In Conversation with Joe Pipal

In conversation with Joe Pipal, Joe Pipal Furniture


Joe Pipal, designer of  ‘Carbon Print’ – visual connection of carbon storage potential for timber – talks through his design idea and wider sustainability inspirations.

Joe Pipal – one of the winning designers of the Conversations about Climate Change design competition – has a wealth of working experience. This includes a year working for cabinetmaker David Hall, studying MA Design Products at the Royal College of Art, a BA Hons in Fine Art and started Joe Pipal Furniture in 2003.

Carbon Prints portrays ‘conversations‘ around carbon sequestration, the role of timber in the climate emergency and works to tackle preconceptions around tropical timber use.

“I see good forestry practice as one of the mitigative strategies we have against climate change”. Joe understands the importance of carbon for the climate emergency, sustainability / responsible sourcing and recognises the potential of modelling materials to convey previously intangible environmental issues.

Having the opportunity to work alongside Joe has been a pleasure and privilege. The journey has not been without hurdles, but his decorum to the design project ‘Carbon Print‘ and wider sustainability has spurred us both on. Joe’s initial thoughts to using tropical hardwoods reflect similar perceptions ingrained in many architects, designers and specifiers – which our FLEGT project aims to challenge. Allowing communities and countries to earn an income from well-managed timber, in line with responsible sourcing and sustainable forest management through FLEGT can help with long term sustainability, Joe reflects.

Timber certification is an important criteria of specification for many designers, architects and specifiers, including Joe. Many of those audiences we engaged with during our Conversations about Climate Change project had no prior knowledge of Forest Law Enforcement Governance and Trade (FLEGT) – the EU’s Action Plan to eradicate illegal logging in tropical countries across the globe. All designs in the Conversations about Climate Change exhibition are being constructed from tropical hardwoods sourced from countries working towards FLEGT-licensing. We hope that this project through education and public promotion will encourage further specification and engagement from designers, architects & specifiers.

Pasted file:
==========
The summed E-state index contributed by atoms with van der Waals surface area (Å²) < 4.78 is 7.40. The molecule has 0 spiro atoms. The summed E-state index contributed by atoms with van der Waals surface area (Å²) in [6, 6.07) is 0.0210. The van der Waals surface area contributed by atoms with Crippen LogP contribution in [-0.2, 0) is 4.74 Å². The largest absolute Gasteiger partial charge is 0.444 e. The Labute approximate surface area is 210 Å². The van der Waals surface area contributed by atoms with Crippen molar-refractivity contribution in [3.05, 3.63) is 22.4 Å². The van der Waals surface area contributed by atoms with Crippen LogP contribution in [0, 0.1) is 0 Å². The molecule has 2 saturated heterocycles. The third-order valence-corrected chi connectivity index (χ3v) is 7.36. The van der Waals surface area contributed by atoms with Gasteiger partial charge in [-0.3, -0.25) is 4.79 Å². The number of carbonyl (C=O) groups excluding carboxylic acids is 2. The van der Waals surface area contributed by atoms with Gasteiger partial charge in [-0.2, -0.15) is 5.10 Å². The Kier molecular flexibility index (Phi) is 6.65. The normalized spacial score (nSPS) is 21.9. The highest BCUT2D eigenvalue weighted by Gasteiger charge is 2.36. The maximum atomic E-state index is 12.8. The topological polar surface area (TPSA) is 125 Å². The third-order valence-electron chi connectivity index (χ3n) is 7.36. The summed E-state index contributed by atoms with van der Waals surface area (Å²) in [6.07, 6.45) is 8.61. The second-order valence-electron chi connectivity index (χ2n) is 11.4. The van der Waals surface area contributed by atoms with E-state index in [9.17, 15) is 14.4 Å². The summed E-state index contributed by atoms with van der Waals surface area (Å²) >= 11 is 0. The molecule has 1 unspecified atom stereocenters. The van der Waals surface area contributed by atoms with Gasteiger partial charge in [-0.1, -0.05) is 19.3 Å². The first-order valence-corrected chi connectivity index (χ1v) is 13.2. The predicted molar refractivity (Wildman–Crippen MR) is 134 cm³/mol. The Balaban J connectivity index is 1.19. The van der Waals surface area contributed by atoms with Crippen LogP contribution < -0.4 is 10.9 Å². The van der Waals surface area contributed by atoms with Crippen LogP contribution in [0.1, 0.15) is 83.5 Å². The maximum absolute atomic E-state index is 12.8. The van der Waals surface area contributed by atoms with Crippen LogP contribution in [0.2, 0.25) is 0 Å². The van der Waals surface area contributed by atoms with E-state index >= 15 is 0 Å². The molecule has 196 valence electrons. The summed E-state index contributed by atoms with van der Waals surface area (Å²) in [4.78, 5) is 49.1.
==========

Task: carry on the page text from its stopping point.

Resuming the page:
Conversations about Climate Change aims to raise awareness of the FLEGT Action Plan, materials available from the countries engaging and greater awareness of sustainable timber practices. “Understanding of the FLEGT scheme has brought to my attention the challenges faced by countries where underdeveloped forestry practices and perhaps political instability make it much harder to manage a sustainable timber industry. Providing an income to a community for well managed timber could mean saving a forest from being turned into land for pasture or agriculture. So anything like the FLEGT plan which seems to take a more nuanced approach at a local level to procurement of raw materials, should help with long term sustainability and the development of good practice in these communities.”

Each of the six designs to be displayed at the Building Centre opening January 2021 until April 2021, were selected to instigate distinctive conversations about important climate change topics. Joe’s ‘Carbon Print’ installation focuses around carbon sequestration and the potential for timber use in climate mitigation strategies. I asked Joe to explain his intended ‘Conversation’ below.

“That wood is made from carbon. Wooden objects are storing carbon. Carbon that has been sequestered from the atmosphere by the tree from which it has been taken. To consider the carbon cycle of a tree and show more explicitly and hopefully beautifully the nature of carbon in wood.

We can sequester more carbon and create less CO2 by using more timber and less concrete and steel in the construction industry. To see the value of wood as a carbon store and the possibility that good forestry practices can lead, in the long term to reforestation, increasing the amount of CO2 absorbed from the atmosphere.”

As a timber designer and specifier, Joe views using and specifying timber as a mitigation method in the climate emergency.  “Using timber from sustainable sources and well managed forests is part of an economic opportunity to increase the amount of forests there are on the planet. The only way this will make sense is if there is real sustainability which certification schemes like FLEGT and the political will to support it. I see good forestry practice as one of the only mitigative strategies we have against climate change”.

Joe summarises his view on the biggest challenges for the future as “environmental”. With architecture and design moving towards low carbon solutions encompasses a greater responsibilities to investigate supply chains of raw materials, production and manufacture processes, environmental and social impacts, Joe elaborates. There is “opportunity for a positive outcome if good practice is rewarded and replicated by others. Forests are a crucial resource for our planet”.

“My personal aspirations are to find a way to work that is relevant to the challenge of climate change and to [be] part of that debate about sustainably managed resources. Perhaps in a small way modelling an alternative method of production or as in my work for this show, sensitively using materials to highlight something taken for granted or overlooked.”

Joe’s Carbon Print design will be exhibited at the Building Centre in London, opening January 2021. View Joe’s CARBON PRINT journey